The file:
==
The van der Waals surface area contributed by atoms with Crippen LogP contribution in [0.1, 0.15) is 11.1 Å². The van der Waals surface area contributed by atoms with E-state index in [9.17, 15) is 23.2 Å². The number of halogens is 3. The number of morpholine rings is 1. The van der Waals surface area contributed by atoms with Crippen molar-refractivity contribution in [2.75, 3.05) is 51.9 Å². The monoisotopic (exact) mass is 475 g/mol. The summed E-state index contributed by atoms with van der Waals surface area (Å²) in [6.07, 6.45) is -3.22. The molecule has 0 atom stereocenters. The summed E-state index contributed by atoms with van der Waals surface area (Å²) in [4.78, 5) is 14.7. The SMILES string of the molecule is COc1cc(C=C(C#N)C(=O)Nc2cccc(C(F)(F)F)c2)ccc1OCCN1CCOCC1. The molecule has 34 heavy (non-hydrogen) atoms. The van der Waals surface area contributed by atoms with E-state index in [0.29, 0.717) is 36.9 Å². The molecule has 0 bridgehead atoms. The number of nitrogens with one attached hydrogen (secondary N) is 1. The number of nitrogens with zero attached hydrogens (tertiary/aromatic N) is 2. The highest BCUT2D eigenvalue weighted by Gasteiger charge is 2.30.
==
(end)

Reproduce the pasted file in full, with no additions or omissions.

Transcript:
The van der Waals surface area contributed by atoms with Crippen LogP contribution in [0.1, 0.15) is 11.1 Å². The van der Waals surface area contributed by atoms with E-state index in [9.17, 15) is 23.2 Å². The number of halogens is 3. The number of morpholine rings is 1. The van der Waals surface area contributed by atoms with Crippen molar-refractivity contribution in [2.75, 3.05) is 51.9 Å². The monoisotopic (exact) mass is 475 g/mol. The summed E-state index contributed by atoms with van der Waals surface area (Å²) in [6.07, 6.45) is -3.22. The molecule has 0 atom stereocenters. The summed E-state index contributed by atoms with van der Waals surface area (Å²) in [4.78, 5) is 14.7. The SMILES string of the molecule is COc1cc(C=C(C#N)C(=O)Nc2cccc(C(F)(F)F)c2)ccc1OCCN1CCOCC1. The molecule has 34 heavy (non-hydrogen) atoms. The van der Waals surface area contributed by atoms with E-state index in [0.29, 0.717) is 36.9 Å². The molecule has 0 bridgehead atoms. The number of nitrogens with one attached hydrogen (secondary N) is 1. The number of nitrogens with zero attached hydrogens (tertiary/aromatic N) is 2. The highest BCUT2D eigenvalue weighted by Gasteiger charge is 2.30.